With the game tied 111-111 with 0.7 seconds left in overtime, the Lakers' Jordan Clarkson made a layup to defeat the 76ers. Clarkson was the 46th pick in the draft, sandwiched between two guys named Dwight Powell and Russ Smith. Both Powell and Smith have already been traded—in Powell's case three times—and have seen little playing time this season.

Finding a player like Clarkson in the second round of the draft represents a good value for the Lakers. He's not going to develop into an All-Star or anything, but he might become a solid starter. While a buzzer-beating layup still counts for just two points, it was important as a signifier of Clarkson's improvement this season, and for what he might develop into in the future. It's a shame the Lakers couldn't enjoy it.

Advertisement

Sure, after the win Clarkson's teammates and coaches all excitedly clapped him on the back. But outside of those 20 or so people, to everybody with any sort of stake in the success of the Lakers—the fans, front office staff, the owners—Clarkson's layup was a punch to the gut. Because of both the abstract rewards for tanking—as well as the ones specific to this case—Clarkson's layup might end up making the Lakers much worse next season, and for seasons to come.

You see, the 76ers own the Lakers' 2015 first round draft pick. It was initially traded to the Suns in 2012 in the disastrous sign-and-trade for Steve Nash, and was subsequently passed along to the 76ers in a three-way deal at the trade deadline. At the time of the trade, the Lakers had Nash, Dwight Howard, Pau Gasol, and that Kobe Bryant guy. You remember this Sports Illustrated cover.

The Lakers expected to be good for a long while, and because they expected to be good—or perhaps just out of pure incompetence—they attached very little protection to the picks traded to the Suns. If their upcoming first round draft picks falls between 1-5 they'll keep it, but any lower than that and it gets conveyed to the 76ers. After beating the 76ers, the Lakers are now three games ahead of them for the fourth worst record in the NBA, and just one-and-a-half games behind Orlando for the fifth worst record. Each win brings their terrible team closer to losing a high-lottery draft pick, which they desperately need to help rebuild.

Percentage Odds The Lakers Keep Their Pick
Third worst record: 96%
Fourth worst record: 83%
Fifth worst record: 55%

If the Lakers finish with the fourth worst record in the league, it'll take two teams jumping them in the draft lottery to lose their pick. If they finish with the fifth worst record, it'll take just one. Assuming they don't lose their pick, it is top three protected in both 2016 and 2017, and unprotected in 2018. So if they're going to lose it eventually anyways, what does it matter if that happens this year or in 2018?

Advertisement

The instructional example here is the 2011-12 Golden State Warriors. Nearing the end of the season they traded Monta Ellis for an out-for-the-season Andrew Bogut, and shamelessly sat healthy players with made-up injuries. They lost 17 of their final 20 games to finish tied with the Raptors for the seventh worst record in the league. They won a coin toss with the Raptors for the seventh pick, and nobody ended up jumping ahead of them in the draft lottery.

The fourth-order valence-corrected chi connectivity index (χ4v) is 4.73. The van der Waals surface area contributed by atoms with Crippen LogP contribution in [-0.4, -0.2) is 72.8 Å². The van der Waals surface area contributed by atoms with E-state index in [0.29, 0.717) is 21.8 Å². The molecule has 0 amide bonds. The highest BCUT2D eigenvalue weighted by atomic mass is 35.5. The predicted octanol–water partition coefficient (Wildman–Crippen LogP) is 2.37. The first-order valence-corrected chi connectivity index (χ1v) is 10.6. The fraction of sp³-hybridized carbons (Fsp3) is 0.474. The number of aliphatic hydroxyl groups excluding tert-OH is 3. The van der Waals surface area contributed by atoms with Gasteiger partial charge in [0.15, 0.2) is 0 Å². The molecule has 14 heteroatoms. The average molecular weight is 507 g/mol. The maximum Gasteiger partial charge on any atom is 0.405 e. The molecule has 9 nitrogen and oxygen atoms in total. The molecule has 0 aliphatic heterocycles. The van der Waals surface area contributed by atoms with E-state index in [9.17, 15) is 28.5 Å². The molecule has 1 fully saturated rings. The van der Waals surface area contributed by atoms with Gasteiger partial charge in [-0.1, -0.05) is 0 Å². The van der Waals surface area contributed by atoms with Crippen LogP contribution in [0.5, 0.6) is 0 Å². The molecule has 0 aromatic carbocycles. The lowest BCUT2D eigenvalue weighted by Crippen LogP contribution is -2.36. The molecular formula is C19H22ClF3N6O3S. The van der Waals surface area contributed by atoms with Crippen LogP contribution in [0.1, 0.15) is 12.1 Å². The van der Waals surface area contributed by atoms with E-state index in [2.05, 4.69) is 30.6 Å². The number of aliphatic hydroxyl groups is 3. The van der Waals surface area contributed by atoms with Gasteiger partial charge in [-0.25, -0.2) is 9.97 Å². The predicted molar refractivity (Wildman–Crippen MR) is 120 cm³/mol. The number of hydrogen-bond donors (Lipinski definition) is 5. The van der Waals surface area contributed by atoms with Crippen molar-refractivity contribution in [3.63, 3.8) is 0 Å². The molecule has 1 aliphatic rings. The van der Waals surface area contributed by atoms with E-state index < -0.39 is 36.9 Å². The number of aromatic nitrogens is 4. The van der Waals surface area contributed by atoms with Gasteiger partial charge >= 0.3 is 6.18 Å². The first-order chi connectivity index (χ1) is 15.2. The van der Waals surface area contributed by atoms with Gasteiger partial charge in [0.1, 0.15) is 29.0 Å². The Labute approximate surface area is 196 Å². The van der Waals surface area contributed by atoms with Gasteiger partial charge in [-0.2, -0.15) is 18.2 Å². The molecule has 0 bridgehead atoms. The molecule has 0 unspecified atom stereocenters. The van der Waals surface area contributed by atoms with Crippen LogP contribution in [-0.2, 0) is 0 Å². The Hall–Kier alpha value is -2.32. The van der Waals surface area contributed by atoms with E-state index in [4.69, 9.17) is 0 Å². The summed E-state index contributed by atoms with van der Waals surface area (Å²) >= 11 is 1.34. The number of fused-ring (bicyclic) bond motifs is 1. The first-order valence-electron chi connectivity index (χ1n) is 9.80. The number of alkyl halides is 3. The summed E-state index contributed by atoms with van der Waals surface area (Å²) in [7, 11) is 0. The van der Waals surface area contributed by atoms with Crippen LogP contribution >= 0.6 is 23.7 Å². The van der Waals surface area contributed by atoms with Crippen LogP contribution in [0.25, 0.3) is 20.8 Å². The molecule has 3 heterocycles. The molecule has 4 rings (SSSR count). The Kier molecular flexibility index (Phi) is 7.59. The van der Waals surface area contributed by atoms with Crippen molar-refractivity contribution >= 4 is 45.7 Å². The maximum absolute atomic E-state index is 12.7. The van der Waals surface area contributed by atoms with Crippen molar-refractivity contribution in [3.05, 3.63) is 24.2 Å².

It just so happened that, four years earlier, the Warriors had made a mindbogglingly stupid trade of their own. They sent a conditional 2011 first round draft pick to the Nets for Marcus Williams, seemingly without consulting coach Don Nelson at all. Williams played all of 54 minutes in a Warriors uniform before Nelson decided he hated him and stopped playing Williams. Because of numerous complicated transactions (you can read all about them here), that conditional 2011 first round pick owned by the Nets ended up becoming a top seven protected 2012 first round pick owned by the Jazz. After tanking, winning a coin flip, and sweating out the 27.6% chance that some team would jump them in the lottery, the Warriors had the seventh pick, and barely got to keep it.

With the pick they drafted Harrison Barnes. He started 81 games as a rookie, and along with a somewhat healed Bogut, a blossoming Klay Thompson, and an almost superstar Stephen Curry, led the 2012-13 Warriors to 47 wins. The 2013 draft pick they eventually conveyed to Utah was the 21st. Today Harrison Barnes is an important player on the best team in basketball. If the Warriors had won just one more game in 2012—if they had tanked a little bit less hard—everything would've been so very different.

Whether or nor the Lakers keep their pick, next year they will be markedly improved. Kobe Bryant and Julius Randle should return from injuries, and they'll be far enough under the salary cap to be able to make max contract offers to the cream of the free agency crop. If they can also add a high-ceiling prospect from the upcoming draft, they'll have the core of an exciting, up-and-coming team. That's a team that could compete for a playoff spot. A top five draft pick this year and no first round pick in 2016 is vastly preferable to giving up their pick this year and having a low lottery pick in 2016.

The Lakers are currently much more likely to keep their pick than not, even after Clarkson's game-winning bucket. But his layup decreased their chances of keeping it by a some small amount, and that small amount is enough for Lakers fans and the front office brass to wish he'd never made it at all.

I'm not sure what the best solution to tanking is, but when fans can barely celebrate an exciting game-winning shot, that's a sure sign of a problem.

Photo via Matt Slocum/AP